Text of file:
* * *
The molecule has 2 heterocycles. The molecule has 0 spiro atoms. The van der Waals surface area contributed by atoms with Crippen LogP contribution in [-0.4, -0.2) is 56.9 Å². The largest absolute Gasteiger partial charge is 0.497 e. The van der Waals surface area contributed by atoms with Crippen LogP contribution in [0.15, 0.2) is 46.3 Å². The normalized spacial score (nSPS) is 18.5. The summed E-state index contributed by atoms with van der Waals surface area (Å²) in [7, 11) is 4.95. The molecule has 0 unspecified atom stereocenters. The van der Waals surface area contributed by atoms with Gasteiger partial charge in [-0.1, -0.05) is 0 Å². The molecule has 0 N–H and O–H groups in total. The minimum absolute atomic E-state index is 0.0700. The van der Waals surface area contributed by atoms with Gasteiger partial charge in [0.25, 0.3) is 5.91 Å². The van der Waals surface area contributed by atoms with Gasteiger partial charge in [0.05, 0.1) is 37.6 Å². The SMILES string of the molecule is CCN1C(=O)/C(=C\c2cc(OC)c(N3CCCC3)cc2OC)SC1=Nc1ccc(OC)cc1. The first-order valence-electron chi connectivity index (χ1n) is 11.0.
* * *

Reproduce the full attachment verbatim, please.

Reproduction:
The molecule has 2 heterocycles. The molecule has 0 spiro atoms. The van der Waals surface area contributed by atoms with Crippen LogP contribution in [-0.4, -0.2) is 56.9 Å². The largest absolute Gasteiger partial charge is 0.497 e. The van der Waals surface area contributed by atoms with Crippen LogP contribution in [0.15, 0.2) is 46.3 Å². The normalized spacial score (nSPS) is 18.5. The summed E-state index contributed by atoms with van der Waals surface area (Å²) in [7, 11) is 4.95. The molecule has 0 unspecified atom stereocenters. The van der Waals surface area contributed by atoms with Gasteiger partial charge in [-0.1, -0.05) is 0 Å². The molecule has 0 N–H and O–H groups in total. The minimum absolute atomic E-state index is 0.0700. The van der Waals surface area contributed by atoms with Gasteiger partial charge in [0.25, 0.3) is 5.91 Å². The van der Waals surface area contributed by atoms with Gasteiger partial charge in [0.05, 0.1) is 37.6 Å². The SMILES string of the molecule is CCN1C(=O)/C(=C\c2cc(OC)c(N3CCCC3)cc2OC)SC1=Nc1ccc(OC)cc1. The first-order valence-electron chi connectivity index (χ1n) is 11.0.